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  • 1. Asia Pacific University of Technology & Innovation BM014-3-3-DMKG BM014-3-3 Decision making INDIVIDUAL ASSIGNMENT Prepared by: Ms. Tan soon may (tp020161) Intake Number: UC3F1201IBM Hand In Date: 28thsEPTEMBER 2012 Prepared for: Ms. Sueraya binti mohamad alwieTan Soon May TP020161 Page | 1
  • 2. Asia Pacific University of Technology & Innovation BM014-3-3-DMKGTable of ContentsNon-Financial Plan.....................................................................................................................31.0 Introduction ..................................................................................................................... 32.0 Demographic and Social Trends ..................................................................................... 43.0 Counterfeit Issues............................................................................................................ 54.0 Competition (Porter’s 5 Forces)...................................................................................... 6 4.1 Bargaining Power of Buyers ....................................................................................... 6 4.2 Bargaining Power of Suppliers ................................................................................... 6 4.3 Threats of New Entrants .............................................................................................. 6 4.4 Threats of Substitute Products or Services .................................................................. 7 4.5 Rivalry amongst Existing Competitors ....................................................................... 75.0 Marketing ........................................................................................................................ 8 5.1 Product ........................................................................................................................ 8 5.2 Price............................................................................................................................. 8 5.3 Place ............................................................................................................................ 8 5.4 Promotion .................................................................................................................... 86.0 Environmental Issues ...................................................................................................... 9Financial Plan...........................................................................................................................107.0 Plan 1 ............................................................................................................................ 108.0 Plan 2 ............................................................................................................................ 119.0 References ..................................................................................................................... 1210.0 Appendices .................................................................................................................... 16 10.1 Appendix 1 ................................................................................................................ 16 10.2 Appendix 2 ................................................................................................................ 16Tan Soon May TP020161 Page | 2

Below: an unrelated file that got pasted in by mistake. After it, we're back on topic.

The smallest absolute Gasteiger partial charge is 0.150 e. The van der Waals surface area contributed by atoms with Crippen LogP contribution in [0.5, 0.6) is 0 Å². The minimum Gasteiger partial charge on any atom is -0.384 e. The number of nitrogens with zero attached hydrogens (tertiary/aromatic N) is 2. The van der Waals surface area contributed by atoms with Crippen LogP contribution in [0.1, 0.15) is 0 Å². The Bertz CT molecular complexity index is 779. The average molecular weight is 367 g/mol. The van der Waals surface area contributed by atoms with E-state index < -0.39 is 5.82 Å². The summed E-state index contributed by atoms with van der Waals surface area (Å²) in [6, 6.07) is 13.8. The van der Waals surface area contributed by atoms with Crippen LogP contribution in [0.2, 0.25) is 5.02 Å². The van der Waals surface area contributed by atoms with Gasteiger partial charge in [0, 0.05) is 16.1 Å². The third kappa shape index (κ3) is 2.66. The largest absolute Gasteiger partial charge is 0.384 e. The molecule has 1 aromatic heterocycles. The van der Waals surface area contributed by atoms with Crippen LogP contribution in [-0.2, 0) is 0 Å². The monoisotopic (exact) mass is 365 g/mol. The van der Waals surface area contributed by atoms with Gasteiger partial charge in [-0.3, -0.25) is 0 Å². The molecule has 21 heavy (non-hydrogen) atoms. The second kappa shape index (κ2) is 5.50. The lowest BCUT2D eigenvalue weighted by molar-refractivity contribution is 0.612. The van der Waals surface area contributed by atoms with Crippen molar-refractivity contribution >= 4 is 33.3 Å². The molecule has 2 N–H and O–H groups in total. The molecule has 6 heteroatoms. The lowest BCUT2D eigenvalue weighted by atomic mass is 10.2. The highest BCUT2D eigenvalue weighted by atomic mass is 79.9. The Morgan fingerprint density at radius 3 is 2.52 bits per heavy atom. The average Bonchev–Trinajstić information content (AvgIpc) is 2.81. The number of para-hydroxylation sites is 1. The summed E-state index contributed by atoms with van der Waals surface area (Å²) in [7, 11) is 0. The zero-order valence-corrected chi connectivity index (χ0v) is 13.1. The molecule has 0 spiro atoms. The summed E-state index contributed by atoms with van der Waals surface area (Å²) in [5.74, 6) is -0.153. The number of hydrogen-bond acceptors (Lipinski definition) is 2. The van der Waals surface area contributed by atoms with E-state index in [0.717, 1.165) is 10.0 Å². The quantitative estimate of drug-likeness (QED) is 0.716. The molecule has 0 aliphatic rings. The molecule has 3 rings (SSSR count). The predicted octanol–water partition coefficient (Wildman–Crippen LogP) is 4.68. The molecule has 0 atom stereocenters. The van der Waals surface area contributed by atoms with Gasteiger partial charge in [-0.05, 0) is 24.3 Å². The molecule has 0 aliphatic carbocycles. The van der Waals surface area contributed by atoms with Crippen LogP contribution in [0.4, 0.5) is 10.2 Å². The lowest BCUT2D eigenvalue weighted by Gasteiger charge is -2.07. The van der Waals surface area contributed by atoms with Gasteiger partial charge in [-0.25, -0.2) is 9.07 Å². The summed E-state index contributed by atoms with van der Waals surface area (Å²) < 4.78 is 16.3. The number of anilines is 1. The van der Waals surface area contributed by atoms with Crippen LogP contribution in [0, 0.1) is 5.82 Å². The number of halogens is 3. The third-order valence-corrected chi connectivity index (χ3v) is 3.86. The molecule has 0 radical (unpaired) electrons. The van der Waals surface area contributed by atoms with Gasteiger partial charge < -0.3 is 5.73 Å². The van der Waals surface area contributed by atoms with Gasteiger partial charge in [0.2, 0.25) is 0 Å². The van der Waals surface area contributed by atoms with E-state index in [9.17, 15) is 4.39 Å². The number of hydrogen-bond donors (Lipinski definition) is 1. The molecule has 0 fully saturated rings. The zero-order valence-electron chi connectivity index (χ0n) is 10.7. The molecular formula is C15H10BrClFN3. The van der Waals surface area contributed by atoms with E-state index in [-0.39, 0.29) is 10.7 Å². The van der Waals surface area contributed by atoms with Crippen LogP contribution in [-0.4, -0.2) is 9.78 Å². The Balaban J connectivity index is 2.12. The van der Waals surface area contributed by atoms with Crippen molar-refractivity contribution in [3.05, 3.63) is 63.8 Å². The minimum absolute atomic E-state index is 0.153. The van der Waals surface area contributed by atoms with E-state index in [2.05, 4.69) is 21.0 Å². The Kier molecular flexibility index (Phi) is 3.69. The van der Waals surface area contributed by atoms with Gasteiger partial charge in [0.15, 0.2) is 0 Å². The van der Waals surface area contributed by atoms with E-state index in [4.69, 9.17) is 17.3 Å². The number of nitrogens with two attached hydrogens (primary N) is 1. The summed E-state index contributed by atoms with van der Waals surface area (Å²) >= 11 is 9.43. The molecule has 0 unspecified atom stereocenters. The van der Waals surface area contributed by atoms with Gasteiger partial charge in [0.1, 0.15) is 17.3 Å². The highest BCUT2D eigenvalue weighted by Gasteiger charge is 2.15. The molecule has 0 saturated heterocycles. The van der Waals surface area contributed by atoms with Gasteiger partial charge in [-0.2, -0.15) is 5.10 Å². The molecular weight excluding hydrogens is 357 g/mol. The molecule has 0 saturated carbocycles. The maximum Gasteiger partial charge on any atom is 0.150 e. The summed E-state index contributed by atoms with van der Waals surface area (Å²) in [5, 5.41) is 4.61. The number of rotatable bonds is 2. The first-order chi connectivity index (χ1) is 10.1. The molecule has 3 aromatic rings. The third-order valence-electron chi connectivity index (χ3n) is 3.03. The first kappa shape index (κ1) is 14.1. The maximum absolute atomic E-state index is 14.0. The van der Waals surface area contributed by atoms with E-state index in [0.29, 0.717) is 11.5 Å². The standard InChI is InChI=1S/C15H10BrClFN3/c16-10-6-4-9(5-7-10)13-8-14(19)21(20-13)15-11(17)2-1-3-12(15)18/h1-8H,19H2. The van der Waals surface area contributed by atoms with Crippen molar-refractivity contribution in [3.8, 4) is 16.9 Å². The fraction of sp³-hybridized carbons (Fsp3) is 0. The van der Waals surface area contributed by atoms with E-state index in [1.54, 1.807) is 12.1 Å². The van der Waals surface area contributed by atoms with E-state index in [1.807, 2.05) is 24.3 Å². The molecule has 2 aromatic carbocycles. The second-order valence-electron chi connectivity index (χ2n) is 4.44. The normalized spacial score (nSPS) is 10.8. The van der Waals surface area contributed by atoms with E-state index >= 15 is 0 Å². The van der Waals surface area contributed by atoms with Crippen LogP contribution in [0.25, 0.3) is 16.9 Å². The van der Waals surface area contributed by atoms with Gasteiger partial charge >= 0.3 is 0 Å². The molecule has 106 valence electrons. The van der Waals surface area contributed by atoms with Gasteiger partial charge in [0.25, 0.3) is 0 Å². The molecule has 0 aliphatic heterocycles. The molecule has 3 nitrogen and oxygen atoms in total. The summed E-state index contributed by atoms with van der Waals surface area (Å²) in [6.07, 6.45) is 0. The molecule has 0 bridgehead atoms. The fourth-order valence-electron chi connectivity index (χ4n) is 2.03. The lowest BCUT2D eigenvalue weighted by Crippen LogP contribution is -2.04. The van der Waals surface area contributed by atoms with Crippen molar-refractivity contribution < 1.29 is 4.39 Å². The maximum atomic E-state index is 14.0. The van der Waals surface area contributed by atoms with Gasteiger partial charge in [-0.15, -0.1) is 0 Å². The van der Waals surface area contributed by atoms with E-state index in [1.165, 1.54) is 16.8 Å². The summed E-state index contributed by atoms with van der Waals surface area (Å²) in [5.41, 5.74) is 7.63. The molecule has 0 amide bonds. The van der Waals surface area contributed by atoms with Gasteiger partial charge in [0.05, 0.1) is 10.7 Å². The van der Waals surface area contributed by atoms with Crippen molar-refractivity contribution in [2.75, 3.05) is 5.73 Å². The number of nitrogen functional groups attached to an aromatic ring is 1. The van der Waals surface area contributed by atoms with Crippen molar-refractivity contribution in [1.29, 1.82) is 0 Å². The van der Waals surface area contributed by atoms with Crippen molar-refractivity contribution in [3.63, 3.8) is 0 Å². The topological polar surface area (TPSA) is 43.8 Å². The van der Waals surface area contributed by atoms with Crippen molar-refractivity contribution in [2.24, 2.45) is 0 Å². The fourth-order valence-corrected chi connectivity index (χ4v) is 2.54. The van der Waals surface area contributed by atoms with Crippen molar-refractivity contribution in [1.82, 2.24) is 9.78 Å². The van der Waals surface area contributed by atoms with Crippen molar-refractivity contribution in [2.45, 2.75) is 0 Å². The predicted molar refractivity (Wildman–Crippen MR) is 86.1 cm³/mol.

• 3. Asia Pacific University of Technology & Innovation BM014-3-3-DMKG Non-Financial Plan1.0 Introduction Louis Vuitton or commonly shortened to LV, a dream, icon and essence of elegance isthe words often seen in print media advertisings such as fashion magazines or the newspaperswhen they describe LV (PubArticles, 2012). In 1854, founder of LV started his first suitcasestore in Paris using his own name and managed to develop to a very well-known brandaround the area for bags and leather products in only a century time. Besides that, generatedMoet Henessy • Louis Vuitton (LVMH) from LV’s merger is a part of the aspect that madeLV’s luxurious fashion image today. These days, besides bags and leather products, LV logo and monogram is also all overaccessories, shoes, sunglasses, timepieces, jewelleries, books, stationeries, and other hugetrend indicators. LV as the current leading internationalfashion in the world only sells hisproducts in his authentic LV boutiques, upscale department stores and through its onlinewebsite because LV products are highly priced and generally not affordable for regularpeople. As LV products mainly target luxurious people so, its major competitors would beluxury brands for instance Versace, Hermes, Burberry, Chanel, Prada, Gucci and others. According to LVMH group, its mission is to represent the most refined qualities ofWestern “Art de Vivre” around the world. LVMH must continue to be synonymous with bothelegance and creativity. Products, and the cultural values they embody, blend tradition andinnovation, and kindle dream and fantasy. The group emphasizes on perfection so they payvery close attention to every detail of their products. Brand history, quality control, marketing buzz, and right designs are the key elementof LVMH to be a star brand. Its corporate strategy focuses on business diversification, mergerand acquisition. LVMH, the largest producer of luxury products which only engages on allluxury segments and world renowned brand, and its marketing activity are the organization’scompetitive advantages. Core competency is gained through its product and service quality,innovation, and training skills development.Tan Soon May TP020161 Page | 3